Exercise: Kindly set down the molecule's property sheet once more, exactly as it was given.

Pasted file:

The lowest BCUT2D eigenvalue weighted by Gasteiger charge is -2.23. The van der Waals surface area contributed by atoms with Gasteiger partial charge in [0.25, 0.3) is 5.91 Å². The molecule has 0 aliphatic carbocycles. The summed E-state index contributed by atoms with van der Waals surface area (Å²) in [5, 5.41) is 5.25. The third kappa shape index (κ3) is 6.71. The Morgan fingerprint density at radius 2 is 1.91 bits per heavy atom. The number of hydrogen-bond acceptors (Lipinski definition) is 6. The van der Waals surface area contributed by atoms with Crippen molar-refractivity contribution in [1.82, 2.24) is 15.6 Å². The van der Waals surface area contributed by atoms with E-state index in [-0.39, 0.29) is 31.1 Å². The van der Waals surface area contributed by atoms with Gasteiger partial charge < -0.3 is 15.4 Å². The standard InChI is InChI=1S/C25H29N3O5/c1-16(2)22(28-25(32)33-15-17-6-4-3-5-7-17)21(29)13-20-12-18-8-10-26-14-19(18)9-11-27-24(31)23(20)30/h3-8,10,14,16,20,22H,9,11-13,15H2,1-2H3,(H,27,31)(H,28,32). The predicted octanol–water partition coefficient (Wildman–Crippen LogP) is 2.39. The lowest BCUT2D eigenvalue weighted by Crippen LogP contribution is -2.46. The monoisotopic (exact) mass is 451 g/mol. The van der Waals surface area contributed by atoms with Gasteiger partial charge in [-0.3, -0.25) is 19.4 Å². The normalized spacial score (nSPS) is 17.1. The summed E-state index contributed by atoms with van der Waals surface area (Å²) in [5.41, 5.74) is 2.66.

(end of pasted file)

The lowest BCUT2D eigenvalue weighted by Gasteiger charge is -2.23. The van der Waals surface area contributed by atoms with Gasteiger partial charge in [0.25, 0.3) is 5.91 Å². The molecule has 0 aliphatic carbocycles. The summed E-state index contributed by atoms with van der Waals surface area (Å²) in [5, 5.41) is 5.25. The third kappa shape index (κ3) is 6.71. The Morgan fingerprint density at radius 2 is 1.91 bits per heavy atom. The number of hydrogen-bond acceptors (Lipinski definition) is 6. The van der Waals surface area contributed by atoms with Crippen molar-refractivity contribution in [1.82, 2.24) is 15.6 Å². The van der Waals surface area contributed by atoms with E-state index in [-0.39, 0.29) is 31.1 Å². The van der Waals surface area contributed by atoms with Gasteiger partial charge < -0.3 is 15.4 Å². The standard InChI is InChI=1S/C25H29N3O5/c1-16(2)22(28-25(32)33-15-17-6-4-3-5-7-17)21(29)13-20-12-18-8-10-26-14-19(18)9-11-27-24(31)23(20)30/h3-8,10,14,16,20,22H,9,11-13,15H2,1-2H3,(H,27,31)(H,28,32). The predicted octanol–water partition coefficient (Wildman–Crippen LogP) is 2.39. The lowest BCUT2D eigenvalue weighted by Crippen LogP contribution is -2.46. The monoisotopic (exact) mass is 451 g/mol. The van der Waals surface area contributed by atoms with Gasteiger partial charge in [-0.3, -0.25) is 19.4 Å². The normalized spacial score (nSPS) is 17.1. The summed E-state index contributed by atoms with van der Waals surface area (Å²) in [5.41, 5.74) is 2.66.